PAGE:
14. 14. VII. CONCLUSION For me, after over twenty years of the Christian walk and journey, I observe that spirituality cannot be imposed. It has to be discovered. My growth in Yeshua reflects my own being which includes personality and inclination, characters and giftedness. Francis Schaffer and C.S. Lewis were my favorite Christian-Apologetic intellectuals when I was a new Christian. As time went by, I was more drawn into to those who have a prophetic revelatory giftedness, such as the gift of healing, the discerning spirit, the spirit of wisdom, counsel, prophecy, etc. During this stage of my spiritual journey, I remain in awe of God’s glory as I stand in His presence. With the help of Holy Spirit, I want to reach wholeness in my spiritual odyssey, especially in my union with Christ, my access through God to Him, and my relationship to the Holy Spirit. I desire to work on study of the Torah as the Lord has called me as His “little flower” in His heart. The word of the Lord and Holy Spirit are the water to keep this little flower growing instead of withering. I want to keep open to other alternatives for spirituality as I mature and deepen my understanding of life and its challenges( Sonsino 2000: 153). For me, ministry flows out of being. I would like to be more focused on the gift of teaching, healing, word of wisdom, and discernment, since I want to have a legacy of those who are following and growing in God. I will come alongside the ministry leaders and support them as they attempt to follow God’s orders to renewal and revival. I want to leave behind a trained group of people who can read, study, and apply God’s words and will train others in turn to keep the truth alive. I want to be a person prepared for God to use in the future. 14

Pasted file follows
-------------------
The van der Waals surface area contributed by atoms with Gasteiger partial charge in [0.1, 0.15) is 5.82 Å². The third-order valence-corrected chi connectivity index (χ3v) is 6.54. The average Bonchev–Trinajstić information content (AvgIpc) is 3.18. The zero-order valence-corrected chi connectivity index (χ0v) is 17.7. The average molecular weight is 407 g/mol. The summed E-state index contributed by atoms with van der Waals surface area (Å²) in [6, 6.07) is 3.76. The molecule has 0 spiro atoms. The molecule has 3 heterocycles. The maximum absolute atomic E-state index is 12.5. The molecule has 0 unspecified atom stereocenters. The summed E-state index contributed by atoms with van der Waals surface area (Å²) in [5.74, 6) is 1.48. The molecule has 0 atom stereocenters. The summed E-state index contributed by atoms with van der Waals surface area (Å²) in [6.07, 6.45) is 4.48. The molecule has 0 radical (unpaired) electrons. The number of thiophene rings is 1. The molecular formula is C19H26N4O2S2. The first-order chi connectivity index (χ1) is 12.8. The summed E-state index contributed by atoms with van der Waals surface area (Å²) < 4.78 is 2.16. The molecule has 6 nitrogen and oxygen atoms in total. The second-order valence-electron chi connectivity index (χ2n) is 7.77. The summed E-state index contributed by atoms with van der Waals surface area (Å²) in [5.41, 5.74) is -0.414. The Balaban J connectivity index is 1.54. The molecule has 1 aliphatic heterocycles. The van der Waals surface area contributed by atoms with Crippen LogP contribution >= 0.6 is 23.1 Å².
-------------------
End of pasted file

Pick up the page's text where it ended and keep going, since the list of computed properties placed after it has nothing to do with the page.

15. 15. REFERENCE CITED Goldstein, Niles E. and Peter S. Knobel. 1999 Duties of the Soul: The Role of Commandments in Liberal Judaism. NY: UAHC Press, Goldstein, Niles E. and Steve S. Mason. 1996 Judaism and Spiritual Ethics. New York: UAHC Press. Gordis, Daniel. 1995 God Was Not in the Fire: The Search for a Spiritual Judaism. New York: Scribner. Hoffman, Lawrence, ed. 1998 My People's Prayer Book: Traditional Prayers, Modern Commentaries. Volume 2 - The Amidah. Woodstock, Vermont: Jewish Lights. Kugel, James. 1990 On Being a Jew. Baltimore: Johns Hopkins Press. Sonsino, Rafat. 2000 Six Jewish Spiritual Paths: A Rationalist Looks at Spirituality. Woodstock, Vermont: Jewish Lights Publishing. 15
  16. 16. FINAL REPORT LOG & Permission sheet for using final paper Date Due: August, 31, 2001 Name: Laura Li-Hua Sun 1. Final Paper as an email attached file to 2. Reading Reports- next to each title, indicate with a check mark if indeed you have read the book in question. X Goldstein, Niles E. and Steve S. Mason. Judaism and Spiritual Ethics. X Goldstein, Niles E. and Peter S. Knobel. Duties of the Soul X Buxbaum, Yitzchak Real Davvening: Jewish Prayer as a Spiritual Practice. . . X Gordis, Daniel. God Was Not in the Fire: The Search for a Spiritual Judaism. X Hoffman, Lawrence, ed. My People's Prayer Book Volume 2 - The Amidah. X Kugel, James On Being a Jew. X Sonsino, Rafat. Six Jewish Spiritual Paths =================================================== Permission sheet for use of Final Papers by Stuart Dauermann Due Date: To be submitted with final paper Permission For Use in a reader ( check in the blank) ---- I give permission for Stuart Dauermann to use my paper in the Reader which will be used for future classes. On the reserve Shelf f or this or other classes, and in his workshop and seminars. Signed Laura Li-Hus Sun Date Aug. 31, 2001 16